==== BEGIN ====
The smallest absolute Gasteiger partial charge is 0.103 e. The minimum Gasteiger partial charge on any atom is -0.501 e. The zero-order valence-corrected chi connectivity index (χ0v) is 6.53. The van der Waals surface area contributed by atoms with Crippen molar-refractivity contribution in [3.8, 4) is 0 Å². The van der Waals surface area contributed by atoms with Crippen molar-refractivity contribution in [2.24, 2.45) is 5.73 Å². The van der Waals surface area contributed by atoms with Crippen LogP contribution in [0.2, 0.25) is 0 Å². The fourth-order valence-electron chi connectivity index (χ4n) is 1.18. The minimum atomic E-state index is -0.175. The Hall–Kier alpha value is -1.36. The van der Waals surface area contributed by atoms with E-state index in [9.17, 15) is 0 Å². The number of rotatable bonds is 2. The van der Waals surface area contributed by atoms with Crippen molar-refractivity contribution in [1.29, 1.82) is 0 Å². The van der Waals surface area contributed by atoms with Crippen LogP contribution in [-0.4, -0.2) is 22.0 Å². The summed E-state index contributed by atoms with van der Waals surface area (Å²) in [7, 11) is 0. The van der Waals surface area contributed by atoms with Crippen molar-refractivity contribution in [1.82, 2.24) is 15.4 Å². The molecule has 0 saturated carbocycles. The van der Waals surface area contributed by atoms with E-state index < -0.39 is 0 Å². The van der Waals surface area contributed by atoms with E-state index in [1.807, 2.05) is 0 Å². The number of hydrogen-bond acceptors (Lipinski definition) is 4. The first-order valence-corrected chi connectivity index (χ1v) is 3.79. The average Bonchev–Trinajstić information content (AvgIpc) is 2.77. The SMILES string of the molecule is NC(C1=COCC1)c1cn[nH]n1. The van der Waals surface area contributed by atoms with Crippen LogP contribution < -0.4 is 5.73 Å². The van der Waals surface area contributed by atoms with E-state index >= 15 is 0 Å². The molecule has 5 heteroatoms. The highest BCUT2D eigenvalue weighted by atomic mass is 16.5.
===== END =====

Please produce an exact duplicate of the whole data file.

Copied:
The smallest absolute Gasteiger partial charge is 0.103 e. The minimum Gasteiger partial charge on any atom is -0.501 e. The zero-order valence-corrected chi connectivity index (χ0v) is 6.53. The van der Waals surface area contributed by atoms with Crippen molar-refractivity contribution in [3.8, 4) is 0 Å². The van der Waals surface area contributed by atoms with Crippen molar-refractivity contribution in [2.24, 2.45) is 5.73 Å². The van der Waals surface area contributed by atoms with Crippen LogP contribution in [0.2, 0.25) is 0 Å². The fourth-order valence-electron chi connectivity index (χ4n) is 1.18. The minimum atomic E-state index is -0.175. The Hall–Kier alpha value is -1.36. The van der Waals surface area contributed by atoms with E-state index in [9.17, 15) is 0 Å². The number of rotatable bonds is 2. The van der Waals surface area contributed by atoms with Crippen molar-refractivity contribution in [1.29, 1.82) is 0 Å². The van der Waals surface area contributed by atoms with Crippen LogP contribution in [-0.4, -0.2) is 22.0 Å². The summed E-state index contributed by atoms with van der Waals surface area (Å²) in [7, 11) is 0. The van der Waals surface area contributed by atoms with Crippen molar-refractivity contribution in [1.82, 2.24) is 15.4 Å². The molecule has 0 saturated carbocycles. The van der Waals surface area contributed by atoms with E-state index < -0.39 is 0 Å². The van der Waals surface area contributed by atoms with E-state index in [1.807, 2.05) is 0 Å². The number of hydrogen-bond acceptors (Lipinski definition) is 4. The first-order valence-corrected chi connectivity index (χ1v) is 3.79. The average Bonchev–Trinajstić information content (AvgIpc) is 2.77. The SMILES string of the molecule is NC(C1=COCC1)c1cn[nH]n1. The van der Waals surface area contributed by atoms with Crippen LogP contribution < -0.4 is 5.73 Å². The van der Waals surface area contributed by atoms with E-state index >= 15 is 0 Å². The molecule has 5 heteroatoms. The highest BCUT2D eigenvalue weighted by atomic mass is 16.5.